Details on construction and maintenance and resources for locating further information are included, making this an essential volume for everyone who cares about the future of Appalachia.

Al Fritsch is founder of Appalachia–Science in the Public Interest and coauthor of Ecotourism in Appalachia: Marketing the Mountains.

Paul Gallimore is founder and executive director of the Long Branch Environmental Education Center in Leicester, North Carolina.

Reviews:

“Contains a wealth of valuable wisdom on appropriate technology in Appalachia, culled from decades of experience. Fritsch and Gallimore inspire readers with a detailed and realistic vision of what is practically possible, and they explain what works and what doesn’t in this unique region.”
–John Nolt, author of Down to Earth: Toward a Philosophy of Nonviolent Living

“This is a timely and welcome book.
It makes an important contribution to the advancement of earth-friendly, user-friendly and community-friendly ways of living in the Appalachian highlands.”
–Michael Frome, Ph.D., author of Strangers in High Places: The Story of the Great Smoky Mountains

©2002 University Press of Kentucky
All Rights Reserved

Who Speaks for Bear?

Thursday, April 5th, 2007


 

Who Speaks for Bear?  

“As for me I am a child of the god of the mountains.”  

       Who could ever know the Magic and Mystery of these living and breathing wild Beings?

         For generation upon generation Native peoples in Europe,  Asia  and the Americas, have honored the bear in mythology, legend, folklore, stories,  songs and dances, and even in their clothing and shelters.  Bears  have been powerful symbols of wilderness, wildness, and wild freedom.  They’ve always enjoyed the freedom to be as wild as they want to be.

   They have excited the imagination and provoked awe and wonder at their strange and mysterious human-like qualities.  Cultures from around the world have told stories around the camp fire about people encountering and sometimes even marrying (!) these furry four-legged creatures.  And my wife reminds me that even today stories abound about the woman who married a bear.

         Could it be that bears are really people behind their fur coats and furry masks?  Or could some people really be bears in disguise?  Sometimes they even get up and walk around like we do on our hind legs. Maybe when they go home to their mountain cabins, they take off their overalls and just let their fur hang out!  Could you imagine your best friend confiding in you about their true nature?  Ha!  Maybe we all had better be careful just who it is that we growl at  . . . .

         Even beyond the mountains, Bears still live and roam widely in our language, too:  When our mothers “bear” children, the bear is present at our birth.  Or we “bear” good news, we carry or tranmit some information, and the bear is there.  Or we can’t “bear” to hear of animal suffering, or we support the right to “bear” arms (or arm bears for that matter!), or we get our “bearings,” the bear shows us the way, or we grin and “bear” it.  The bears are there for our patience, tolerance, and endurance.

         And these wild ones roam far and wide, beyond our wildest dreams they roam –  into the stars, even.  When you look up into the night sky who do you see but Ursa Major, the Great Mother Bear, helping us to get our bearings and find our true path with heart, the pole star, or we see  Ursa minor, the little bear daughter roaming the heavens in the night sky.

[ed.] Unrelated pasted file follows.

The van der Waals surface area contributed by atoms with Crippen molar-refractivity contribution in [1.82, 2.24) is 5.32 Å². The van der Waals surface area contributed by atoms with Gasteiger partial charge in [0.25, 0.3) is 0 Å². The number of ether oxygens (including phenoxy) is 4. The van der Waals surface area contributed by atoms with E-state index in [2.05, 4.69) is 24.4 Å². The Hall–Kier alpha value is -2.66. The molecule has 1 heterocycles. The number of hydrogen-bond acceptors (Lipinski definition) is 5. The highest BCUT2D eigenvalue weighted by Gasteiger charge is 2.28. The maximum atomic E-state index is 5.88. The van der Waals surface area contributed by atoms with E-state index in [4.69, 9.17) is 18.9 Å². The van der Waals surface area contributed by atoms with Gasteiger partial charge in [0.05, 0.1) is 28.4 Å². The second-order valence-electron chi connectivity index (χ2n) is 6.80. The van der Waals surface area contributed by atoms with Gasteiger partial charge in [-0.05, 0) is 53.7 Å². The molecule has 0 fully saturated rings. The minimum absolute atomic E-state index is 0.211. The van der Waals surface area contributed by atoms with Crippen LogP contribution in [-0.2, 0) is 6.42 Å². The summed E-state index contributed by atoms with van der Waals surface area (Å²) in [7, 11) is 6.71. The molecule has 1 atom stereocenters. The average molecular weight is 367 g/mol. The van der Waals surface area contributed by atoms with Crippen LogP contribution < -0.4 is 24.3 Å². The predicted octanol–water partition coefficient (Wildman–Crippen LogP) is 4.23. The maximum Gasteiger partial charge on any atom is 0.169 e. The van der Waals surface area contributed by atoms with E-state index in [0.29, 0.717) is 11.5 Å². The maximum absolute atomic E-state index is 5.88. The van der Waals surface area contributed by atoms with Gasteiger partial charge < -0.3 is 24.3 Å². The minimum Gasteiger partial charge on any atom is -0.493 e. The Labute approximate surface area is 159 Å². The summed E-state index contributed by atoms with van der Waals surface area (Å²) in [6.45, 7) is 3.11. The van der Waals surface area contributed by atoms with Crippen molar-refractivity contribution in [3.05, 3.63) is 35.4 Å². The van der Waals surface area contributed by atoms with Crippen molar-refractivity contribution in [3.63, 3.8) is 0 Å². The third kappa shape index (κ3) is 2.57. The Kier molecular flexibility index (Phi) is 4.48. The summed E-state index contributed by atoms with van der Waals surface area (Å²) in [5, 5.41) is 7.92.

For us humans, bears can evoke tenderness, love, and security,  which must be  why we give our children Teddy Bears or Care-bears to protect them, our cubs,  in their cribs.

         They inspire us with their awesome strength and power, as with grizzlies and polar bears, and they tickle us with much mirth and humor when we think of Winnie the Pooh or a black bear up a tree taking honey with his face in an agitated bee’s nest.

         Bears know how to survive in nature without fear.  Can you imagine that? — living in nature without fear?  What kind of amazing magic and power that would be!  No need for day-care, no formal education, no land ownership, no agriculture, no cities, no money, no insurance companies, no government, no jobs other than to eat and sleep and enjoy nature.  No wars and no pollution!  Can you imagine that? Who says that human beings are the most evolved terrestrial mammals?

         The bears know what to eat in every season, and where to find the roots and the berries and the nuts, and how to heal themselves with the medicinal plants.  They’re even able to find a warm cozy den for the winter without having to pay any rent at all.  Living free.  Living Wild.  Maybe all of us do have something to learn from the bears.

“My Paw is Sacred.                                                         The Medicinal Herbs are abundant.                                 My Paw is Sacred.

All things are Sacred.”

          – Lakota Bear Healing Song, Frances Densmore, 1918, Teton Sioux Music, 264

Paul Gallimore, Director                                          Long Branch Environmental Education Center               Southern Appalachian Black Bear Federation               POB 369      Big Sandy Mush Creek                              Leicester, NC 28748                                                       Tel. 828.683.3662                                                           Fax: 828.683.9211                                                          Email: paulg@main.nc.us                                                     Web Site: www.LongBrancheec.org